Heating Your Home Safely: Heating 101

How to heat your home safelyAs outdoor temperatures drop, we tend to migrate indoors, and turn up the heat. But before you put another log on the fire, consider winter fire safety. More house fires occur during the winter than at any other time during the year, and most of these fires are caused by the improper use of heating devices.

Heating your home safely #1

Space heaters

My office sits next to the garage and tends to be colder than the rest of the house. During the cold Canadian winters, I often wear a sweater or even a light jacket to work in here. When it gets really nippy, I pull out the space heater.

I don’t use my space heater often, though. They use up a lot of electricity, and frankly, they make me nervous. Space heaters are a leading cause of heating-related fires, so if you use one, do so with care. As Edward Coke said, “Precaution is better than cure.”

• Never leave space heaters unattended, or leave children alone with space heaters. Turn space heaters off before you go to sleep.

• Position space heaters so they sit three feet away from any surface or material. Avoid placing paper, clothing or other combustible materials near a space heater, and never use them to dry clothing.

• Use electric blankets carefully, as well. Don’t rumble them, which can damage the electrical cords running through the blankets, and wash them according to manufacturer directions.

Heating your home safely #2


Furnaces are rarely the cause of house fires, but they can leak dangerous carbon monoxide. Keep your furnace running efficiently and safely through proper maintenance.

• Have your furnace serviced annually, preferably in the summer before the heating season begins. You’ll have an easier time scheduling service, and may get a lower rate as well.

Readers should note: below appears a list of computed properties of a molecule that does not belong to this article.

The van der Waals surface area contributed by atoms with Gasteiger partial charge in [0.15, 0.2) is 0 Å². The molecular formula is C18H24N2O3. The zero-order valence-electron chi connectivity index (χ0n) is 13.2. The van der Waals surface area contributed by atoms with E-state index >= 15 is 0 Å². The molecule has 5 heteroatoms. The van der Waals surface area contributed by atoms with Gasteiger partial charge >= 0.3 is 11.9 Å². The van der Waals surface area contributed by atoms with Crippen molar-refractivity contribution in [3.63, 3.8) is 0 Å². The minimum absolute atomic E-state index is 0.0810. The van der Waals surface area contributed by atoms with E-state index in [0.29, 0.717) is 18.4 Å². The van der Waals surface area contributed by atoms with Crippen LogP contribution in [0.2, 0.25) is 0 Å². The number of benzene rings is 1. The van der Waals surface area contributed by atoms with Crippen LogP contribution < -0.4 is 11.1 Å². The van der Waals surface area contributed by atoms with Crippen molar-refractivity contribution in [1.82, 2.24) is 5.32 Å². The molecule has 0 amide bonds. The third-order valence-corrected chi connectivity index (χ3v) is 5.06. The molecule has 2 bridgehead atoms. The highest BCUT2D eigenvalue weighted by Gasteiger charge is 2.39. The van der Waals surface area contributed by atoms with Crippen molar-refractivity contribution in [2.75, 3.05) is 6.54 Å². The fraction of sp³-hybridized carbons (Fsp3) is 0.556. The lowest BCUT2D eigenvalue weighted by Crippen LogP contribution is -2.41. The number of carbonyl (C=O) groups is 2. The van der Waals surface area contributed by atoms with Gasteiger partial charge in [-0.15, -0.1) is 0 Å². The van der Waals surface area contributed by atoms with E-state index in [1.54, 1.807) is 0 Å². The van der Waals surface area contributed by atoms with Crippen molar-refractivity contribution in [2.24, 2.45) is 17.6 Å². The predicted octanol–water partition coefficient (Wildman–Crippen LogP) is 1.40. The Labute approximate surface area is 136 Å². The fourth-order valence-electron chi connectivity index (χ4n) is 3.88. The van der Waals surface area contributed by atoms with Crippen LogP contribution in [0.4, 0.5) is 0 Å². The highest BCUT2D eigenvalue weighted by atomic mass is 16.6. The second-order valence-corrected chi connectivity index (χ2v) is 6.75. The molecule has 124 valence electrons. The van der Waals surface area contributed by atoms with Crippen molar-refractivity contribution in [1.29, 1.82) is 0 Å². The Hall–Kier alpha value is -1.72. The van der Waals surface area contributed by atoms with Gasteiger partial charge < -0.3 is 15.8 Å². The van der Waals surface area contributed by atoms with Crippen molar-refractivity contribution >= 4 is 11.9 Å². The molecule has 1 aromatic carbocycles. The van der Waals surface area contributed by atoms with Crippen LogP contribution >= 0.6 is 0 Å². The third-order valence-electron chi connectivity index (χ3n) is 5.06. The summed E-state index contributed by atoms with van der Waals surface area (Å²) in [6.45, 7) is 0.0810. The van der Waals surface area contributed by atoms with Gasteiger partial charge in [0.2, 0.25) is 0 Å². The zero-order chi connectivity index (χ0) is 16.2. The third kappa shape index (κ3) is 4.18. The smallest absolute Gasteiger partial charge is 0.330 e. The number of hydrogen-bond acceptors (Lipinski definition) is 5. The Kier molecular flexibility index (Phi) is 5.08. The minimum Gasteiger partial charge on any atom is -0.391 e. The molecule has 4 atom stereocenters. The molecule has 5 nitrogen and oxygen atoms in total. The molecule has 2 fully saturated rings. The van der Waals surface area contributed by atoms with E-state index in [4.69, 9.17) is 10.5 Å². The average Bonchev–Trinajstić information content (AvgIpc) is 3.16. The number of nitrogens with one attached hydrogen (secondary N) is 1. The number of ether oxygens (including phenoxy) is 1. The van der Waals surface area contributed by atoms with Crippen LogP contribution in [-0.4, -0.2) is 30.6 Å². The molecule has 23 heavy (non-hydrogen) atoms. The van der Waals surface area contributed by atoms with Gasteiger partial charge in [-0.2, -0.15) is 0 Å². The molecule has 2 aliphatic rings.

• Replace or clean your filters monthly, or as directed. Keeping a clean filter will reduce wear and tear on your furnace, save money and ensuring that the air you breathe is cleaner.

Heating your home safely #3


I love my wood-burning fireplace, but it is by far, the most dangerous source of heat in my home. I once forgot to open the damper before I started the fire. Smoke poured out of the fireplace into my family room as the fire choked and sputtered. Lesson learned… always open the damper. Here are a few other lessons I’ve learned from having a wood-burning fireplace.

• Hire a certified chimney sweep to clean your fireplace every two to three years. Wood burning fires create creosote, a flammable, greasy film. This film coats the chimney and can increase the risk of fire.

• Avoid overloading the fire place with wood, which can cause chimney fires. Keep a screen or glass window in front of the fireplace to keep embers from escaping onto the floor or furniture.

• Buy firewood from a reputable seller, and use hardwood when possible. Hardwood burns more slowly and produces more heat than soft woods. Make sure the wood has been seasoned, or dried and stored, for at least six months to one year, before using. Green wood has a lot of moisture in it, which translates into smoke and creosote.

• Do not burn charcoal, cardboard or wrapping paper in fireplaces. Charcoal can produce carbon monoxide, and other materials may contain harmful dyes or solvents. These materials also produce a lot of smoke and promote creosote.

• Install a chimney cap over the chimney to keep out leaves, rain and debris. Trim back branches from around the chimney. Embers escaping from the chimney have been known make tree branches catch fire.

Take heed and by following these steps, you will keep yourself and your family warm and safe all winter round.

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